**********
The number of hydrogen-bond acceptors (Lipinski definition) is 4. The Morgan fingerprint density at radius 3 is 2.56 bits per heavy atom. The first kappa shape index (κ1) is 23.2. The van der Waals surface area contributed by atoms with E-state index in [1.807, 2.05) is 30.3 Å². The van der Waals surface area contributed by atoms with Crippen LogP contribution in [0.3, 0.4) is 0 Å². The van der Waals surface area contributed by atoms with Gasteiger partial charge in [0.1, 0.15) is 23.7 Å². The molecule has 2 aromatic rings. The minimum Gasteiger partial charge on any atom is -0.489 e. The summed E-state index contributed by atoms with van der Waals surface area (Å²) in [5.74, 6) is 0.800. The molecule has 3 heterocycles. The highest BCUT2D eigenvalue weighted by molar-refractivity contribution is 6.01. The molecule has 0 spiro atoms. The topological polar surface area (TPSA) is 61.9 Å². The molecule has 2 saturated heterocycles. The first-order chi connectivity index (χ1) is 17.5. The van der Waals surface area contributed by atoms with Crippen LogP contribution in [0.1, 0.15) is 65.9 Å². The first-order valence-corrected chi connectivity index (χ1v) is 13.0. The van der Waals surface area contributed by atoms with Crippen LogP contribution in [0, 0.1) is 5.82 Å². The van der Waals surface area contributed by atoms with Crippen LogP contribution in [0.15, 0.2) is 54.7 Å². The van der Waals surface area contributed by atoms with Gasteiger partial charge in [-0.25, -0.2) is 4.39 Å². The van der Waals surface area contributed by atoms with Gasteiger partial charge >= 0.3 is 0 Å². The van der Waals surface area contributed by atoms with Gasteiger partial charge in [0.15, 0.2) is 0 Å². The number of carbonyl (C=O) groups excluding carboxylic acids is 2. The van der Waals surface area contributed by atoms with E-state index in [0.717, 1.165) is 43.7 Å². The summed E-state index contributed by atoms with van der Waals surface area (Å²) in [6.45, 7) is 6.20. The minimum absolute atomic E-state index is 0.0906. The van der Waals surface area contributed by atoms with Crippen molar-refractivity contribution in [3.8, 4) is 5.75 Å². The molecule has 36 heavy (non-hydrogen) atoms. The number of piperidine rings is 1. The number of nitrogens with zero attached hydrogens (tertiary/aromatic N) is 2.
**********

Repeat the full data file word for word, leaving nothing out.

The number of hydrogen-bond acceptors (Lipinski definition) is 4. The Morgan fingerprint density at radius 3 is 2.56 bits per heavy atom. The first kappa shape index (κ1) is 23.2. The van der Waals surface area contributed by atoms with E-state index in [1.807, 2.05) is 30.3 Å². The van der Waals surface area contributed by atoms with Crippen LogP contribution in [0.3, 0.4) is 0 Å². The van der Waals surface area contributed by atoms with Gasteiger partial charge in [0.1, 0.15) is 23.7 Å². The molecule has 2 aromatic rings. The minimum Gasteiger partial charge on any atom is -0.489 e. The summed E-state index contributed by atoms with van der Waals surface area (Å²) in [5.74, 6) is 0.800. The molecule has 3 heterocycles. The highest BCUT2D eigenvalue weighted by molar-refractivity contribution is 6.01. The molecule has 0 spiro atoms. The topological polar surface area (TPSA) is 61.9 Å². The molecule has 2 saturated heterocycles. The first-order chi connectivity index (χ1) is 17.5. The van der Waals surface area contributed by atoms with Crippen LogP contribution in [0.1, 0.15) is 65.9 Å². The first-order valence-corrected chi connectivity index (χ1v) is 13.0. The van der Waals surface area contributed by atoms with Crippen LogP contribution in [0, 0.1) is 5.82 Å². The van der Waals surface area contributed by atoms with Crippen LogP contribution in [0.15, 0.2) is 54.7 Å². The van der Waals surface area contributed by atoms with Gasteiger partial charge in [-0.25, -0.2) is 4.39 Å². The van der Waals surface area contributed by atoms with Gasteiger partial charge >= 0.3 is 0 Å². The van der Waals surface area contributed by atoms with Gasteiger partial charge in [0.15, 0.2) is 0 Å². The number of carbonyl (C=O) groups excluding carboxylic acids is 2. The van der Waals surface area contributed by atoms with E-state index in [0.717, 1.165) is 43.7 Å². The summed E-state index contributed by atoms with van der Waals surface area (Å²) in [6.45, 7) is 6.20. The minimum absolute atomic E-state index is 0.0906. The van der Waals surface area contributed by atoms with Crippen molar-refractivity contribution in [3.8, 4) is 5.75 Å². The molecule has 36 heavy (non-hydrogen) atoms. The number of piperidine rings is 1. The number of nitrogens with zero attached hydrogens (tertiary/aromatic N) is 2.